Though the difference may feel slight to you, the placement of the count does make a difference to the practice. Counting at the end of the exhalation brings a feeling of calm and grounding. Counting at the beginning of the inhalation lifts the energy and has a stimulating effect. Plus, the change of focus helps to keep the concentration on the practice.
The Third Stage of the Mindfulness of Breath Meditation
In the third stage, we drop the counting altogether. Now the focus is on the experience of the breath as a whole. You might like to notice the physicality of your breath – feeling the air flowing into your lungs, expanding your belly and your chest, and leaving your body. Can you notice if it provokes any particular sensations or emotions? Or, you might prefer to enjoy the rhythmic passage of the breath – the tidal ebb and flow of the rhythm of life.
This stage can be a little more challenging because you have lost the concrete anchor of the counting. But, like the Just Sitting practice, when you lose focus, you can use the three Rs – Realise that you have followed your thoughts, Remember that you are doing Mindfulness of Breath meditation, and Return your awareness to your experience of your breath. This stage brings a calm refinement to the practice.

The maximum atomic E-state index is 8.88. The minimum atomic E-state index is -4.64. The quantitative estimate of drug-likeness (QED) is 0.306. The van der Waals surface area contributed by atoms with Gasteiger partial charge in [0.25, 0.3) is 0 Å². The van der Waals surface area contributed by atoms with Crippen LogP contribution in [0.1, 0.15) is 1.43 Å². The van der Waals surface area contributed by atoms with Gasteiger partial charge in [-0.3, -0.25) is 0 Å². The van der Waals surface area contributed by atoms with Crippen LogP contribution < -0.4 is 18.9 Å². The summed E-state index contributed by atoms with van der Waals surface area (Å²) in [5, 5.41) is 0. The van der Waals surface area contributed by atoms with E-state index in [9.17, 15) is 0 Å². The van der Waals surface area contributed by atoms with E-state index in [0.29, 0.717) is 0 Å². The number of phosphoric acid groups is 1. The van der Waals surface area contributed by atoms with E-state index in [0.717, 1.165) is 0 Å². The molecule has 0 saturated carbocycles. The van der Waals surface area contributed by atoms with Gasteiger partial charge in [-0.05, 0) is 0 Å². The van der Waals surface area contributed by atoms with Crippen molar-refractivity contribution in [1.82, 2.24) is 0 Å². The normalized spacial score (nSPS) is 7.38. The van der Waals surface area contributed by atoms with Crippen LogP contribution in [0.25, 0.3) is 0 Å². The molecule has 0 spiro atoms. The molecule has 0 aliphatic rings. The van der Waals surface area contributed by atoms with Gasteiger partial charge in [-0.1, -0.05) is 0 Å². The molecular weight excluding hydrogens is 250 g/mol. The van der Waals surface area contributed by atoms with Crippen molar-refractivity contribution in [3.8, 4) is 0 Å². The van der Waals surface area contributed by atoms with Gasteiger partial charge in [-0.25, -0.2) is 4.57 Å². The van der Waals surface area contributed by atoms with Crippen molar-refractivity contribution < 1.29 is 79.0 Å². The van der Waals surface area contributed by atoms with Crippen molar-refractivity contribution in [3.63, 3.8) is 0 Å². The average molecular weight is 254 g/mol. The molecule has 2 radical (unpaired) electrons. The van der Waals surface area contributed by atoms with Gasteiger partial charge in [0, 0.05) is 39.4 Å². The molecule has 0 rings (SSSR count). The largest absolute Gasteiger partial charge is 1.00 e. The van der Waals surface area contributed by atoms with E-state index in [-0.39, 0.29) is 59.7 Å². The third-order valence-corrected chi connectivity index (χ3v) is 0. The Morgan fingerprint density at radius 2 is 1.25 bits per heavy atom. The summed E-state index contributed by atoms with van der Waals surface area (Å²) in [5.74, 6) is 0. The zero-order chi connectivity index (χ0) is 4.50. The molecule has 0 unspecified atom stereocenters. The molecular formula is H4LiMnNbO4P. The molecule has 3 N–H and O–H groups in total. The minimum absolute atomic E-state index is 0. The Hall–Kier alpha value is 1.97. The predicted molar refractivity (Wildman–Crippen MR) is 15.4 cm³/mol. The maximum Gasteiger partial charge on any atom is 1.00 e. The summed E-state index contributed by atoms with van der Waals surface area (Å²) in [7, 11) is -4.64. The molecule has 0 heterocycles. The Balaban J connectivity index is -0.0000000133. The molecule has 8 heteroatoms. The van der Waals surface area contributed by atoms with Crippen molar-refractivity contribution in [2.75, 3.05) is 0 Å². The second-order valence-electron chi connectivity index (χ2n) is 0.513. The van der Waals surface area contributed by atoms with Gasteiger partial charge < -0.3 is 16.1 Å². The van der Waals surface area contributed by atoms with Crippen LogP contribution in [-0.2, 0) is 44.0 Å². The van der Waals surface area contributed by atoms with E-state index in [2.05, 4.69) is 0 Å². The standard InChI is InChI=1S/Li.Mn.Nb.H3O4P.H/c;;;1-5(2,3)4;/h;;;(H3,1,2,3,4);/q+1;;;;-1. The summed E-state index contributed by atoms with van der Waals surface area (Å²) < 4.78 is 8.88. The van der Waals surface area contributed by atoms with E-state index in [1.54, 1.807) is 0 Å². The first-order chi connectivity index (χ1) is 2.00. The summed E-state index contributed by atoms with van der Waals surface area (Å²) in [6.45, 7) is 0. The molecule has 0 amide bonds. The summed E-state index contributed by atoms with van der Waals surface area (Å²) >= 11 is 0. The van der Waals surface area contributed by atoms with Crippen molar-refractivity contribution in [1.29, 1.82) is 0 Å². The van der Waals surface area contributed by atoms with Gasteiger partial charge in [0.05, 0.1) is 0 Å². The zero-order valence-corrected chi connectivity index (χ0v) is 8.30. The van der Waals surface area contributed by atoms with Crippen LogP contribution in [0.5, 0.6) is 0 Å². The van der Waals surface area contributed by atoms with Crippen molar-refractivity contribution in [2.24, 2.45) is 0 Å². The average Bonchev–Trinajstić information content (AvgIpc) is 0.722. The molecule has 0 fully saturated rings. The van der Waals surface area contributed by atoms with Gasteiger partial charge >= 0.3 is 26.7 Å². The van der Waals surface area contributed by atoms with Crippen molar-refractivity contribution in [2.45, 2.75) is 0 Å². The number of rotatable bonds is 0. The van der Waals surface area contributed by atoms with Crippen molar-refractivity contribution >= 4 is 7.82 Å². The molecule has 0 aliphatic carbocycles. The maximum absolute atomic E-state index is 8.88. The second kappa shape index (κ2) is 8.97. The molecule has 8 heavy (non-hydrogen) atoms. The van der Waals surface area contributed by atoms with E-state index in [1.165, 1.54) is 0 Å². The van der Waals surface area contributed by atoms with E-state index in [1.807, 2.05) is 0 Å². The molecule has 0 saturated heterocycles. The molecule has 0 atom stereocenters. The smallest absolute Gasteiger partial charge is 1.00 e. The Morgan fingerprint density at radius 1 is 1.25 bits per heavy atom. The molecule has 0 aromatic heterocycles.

The Fourth Stage of the Mindfulness of Breath Meditation
For the fourth and last stage, you will sharpen your focus to the point where the air enters and exits your body. This point is likely to be the tips of your nostrils if you are breathing through your nose, but if that’s not possible and you need to breathe through your mouth, you can focus on the air entering your throat instead.
Be aware of the sensation of the air coming in and out of your nose or throat. Is there a difference between the inhalation and exhalation? In the temperature of the air, or the sensation? Or perhaps there’s a subtle difference in the energy or emotion between the two. Again, when your mind wanders, no problem, realise that it has happened, remember that you are practising mindfulness meditation, and return your awareness to your experience of your breath at the point of entry and exit.